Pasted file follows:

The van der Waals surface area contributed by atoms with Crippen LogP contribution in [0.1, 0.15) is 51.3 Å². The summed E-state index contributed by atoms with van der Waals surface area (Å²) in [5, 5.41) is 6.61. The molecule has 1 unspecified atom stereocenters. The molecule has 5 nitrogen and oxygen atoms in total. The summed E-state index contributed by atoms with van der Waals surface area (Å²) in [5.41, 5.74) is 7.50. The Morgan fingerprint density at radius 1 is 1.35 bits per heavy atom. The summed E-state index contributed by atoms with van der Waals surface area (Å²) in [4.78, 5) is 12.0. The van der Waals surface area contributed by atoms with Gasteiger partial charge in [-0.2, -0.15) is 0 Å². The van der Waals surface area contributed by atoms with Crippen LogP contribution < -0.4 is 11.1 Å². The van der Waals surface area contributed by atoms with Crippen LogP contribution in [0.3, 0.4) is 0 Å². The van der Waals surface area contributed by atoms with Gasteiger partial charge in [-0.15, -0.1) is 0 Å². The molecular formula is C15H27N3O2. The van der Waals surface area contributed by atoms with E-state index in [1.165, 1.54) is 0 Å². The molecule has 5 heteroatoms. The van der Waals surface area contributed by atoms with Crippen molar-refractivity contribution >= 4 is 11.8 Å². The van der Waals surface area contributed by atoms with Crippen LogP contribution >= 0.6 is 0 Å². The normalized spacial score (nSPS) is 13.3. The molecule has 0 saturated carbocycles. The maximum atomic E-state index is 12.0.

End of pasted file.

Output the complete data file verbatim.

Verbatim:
The van der Waals surface area contributed by atoms with Crippen LogP contribution in [0.1, 0.15) is 51.3 Å². The summed E-state index contributed by atoms with van der Waals surface area (Å²) in [5, 5.41) is 6.61. The molecule has 1 unspecified atom stereocenters. The molecule has 5 nitrogen and oxygen atoms in total. The summed E-state index contributed by atoms with van der Waals surface area (Å²) in [5.41, 5.74) is 7.50. The Morgan fingerprint density at radius 1 is 1.35 bits per heavy atom. The summed E-state index contributed by atoms with van der Waals surface area (Å²) in [4.78, 5) is 12.0. The van der Waals surface area contributed by atoms with Gasteiger partial charge in [-0.2, -0.15) is 0 Å². The van der Waals surface area contributed by atoms with Crippen LogP contribution < -0.4 is 11.1 Å². The van der Waals surface area contributed by atoms with Crippen LogP contribution in [0.3, 0.4) is 0 Å². The van der Waals surface area contributed by atoms with Gasteiger partial charge in [-0.15, -0.1) is 0 Å². The molecular formula is C15H27N3O2. The van der Waals surface area contributed by atoms with E-state index in [1.165, 1.54) is 0 Å². The molecule has 5 heteroatoms. The van der Waals surface area contributed by atoms with Crippen molar-refractivity contribution >= 4 is 11.8 Å². The van der Waals surface area contributed by atoms with Crippen LogP contribution >= 0.6 is 0 Å². The normalized spacial score (nSPS) is 13.3. The molecule has 0 saturated carbocycles. The maximum atomic E-state index is 12.0.